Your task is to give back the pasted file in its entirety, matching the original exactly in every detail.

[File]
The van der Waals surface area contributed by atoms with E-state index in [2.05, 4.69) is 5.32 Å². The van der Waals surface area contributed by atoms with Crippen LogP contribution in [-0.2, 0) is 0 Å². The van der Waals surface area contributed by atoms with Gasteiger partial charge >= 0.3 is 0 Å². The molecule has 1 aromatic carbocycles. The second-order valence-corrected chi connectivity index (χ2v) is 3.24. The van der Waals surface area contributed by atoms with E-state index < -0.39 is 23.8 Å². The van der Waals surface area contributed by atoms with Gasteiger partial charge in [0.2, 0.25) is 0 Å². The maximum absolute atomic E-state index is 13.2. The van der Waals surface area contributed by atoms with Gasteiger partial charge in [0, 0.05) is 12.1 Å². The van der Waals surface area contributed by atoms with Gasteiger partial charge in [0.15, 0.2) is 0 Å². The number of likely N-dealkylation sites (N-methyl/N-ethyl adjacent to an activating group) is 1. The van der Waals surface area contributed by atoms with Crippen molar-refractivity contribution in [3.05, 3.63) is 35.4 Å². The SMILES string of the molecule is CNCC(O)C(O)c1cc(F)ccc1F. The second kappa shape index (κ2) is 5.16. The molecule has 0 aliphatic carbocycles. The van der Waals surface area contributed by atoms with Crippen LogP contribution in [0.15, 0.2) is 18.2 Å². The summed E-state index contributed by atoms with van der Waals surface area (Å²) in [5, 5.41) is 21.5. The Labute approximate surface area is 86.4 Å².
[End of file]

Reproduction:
The van der Waals surface area contributed by atoms with E-state index in [2.05, 4.69) is 5.32 Å². The van der Waals surface area contributed by atoms with Crippen LogP contribution in [-0.2, 0) is 0 Å². The van der Waals surface area contributed by atoms with Gasteiger partial charge >= 0.3 is 0 Å². The molecule has 1 aromatic carbocycles. The second-order valence-corrected chi connectivity index (χ2v) is 3.24. The van der Waals surface area contributed by atoms with E-state index < -0.39 is 23.8 Å². The van der Waals surface area contributed by atoms with Gasteiger partial charge in [0.2, 0.25) is 0 Å². The maximum absolute atomic E-state index is 13.2. The van der Waals surface area contributed by atoms with Gasteiger partial charge in [0, 0.05) is 12.1 Å². The van der Waals surface area contributed by atoms with Gasteiger partial charge in [0.15, 0.2) is 0 Å². The number of likely N-dealkylation sites (N-methyl/N-ethyl adjacent to an activating group) is 1. The van der Waals surface area contributed by atoms with Crippen molar-refractivity contribution in [3.05, 3.63) is 35.4 Å². The SMILES string of the molecule is CNCC(O)C(O)c1cc(F)ccc1F. The second kappa shape index (κ2) is 5.16. The molecule has 0 aliphatic carbocycles. The van der Waals surface area contributed by atoms with Crippen LogP contribution in [0.15, 0.2) is 18.2 Å². The summed E-state index contributed by atoms with van der Waals surface area (Å²) in [5, 5.41) is 21.5. The Labute approximate surface area is 86.4 Å².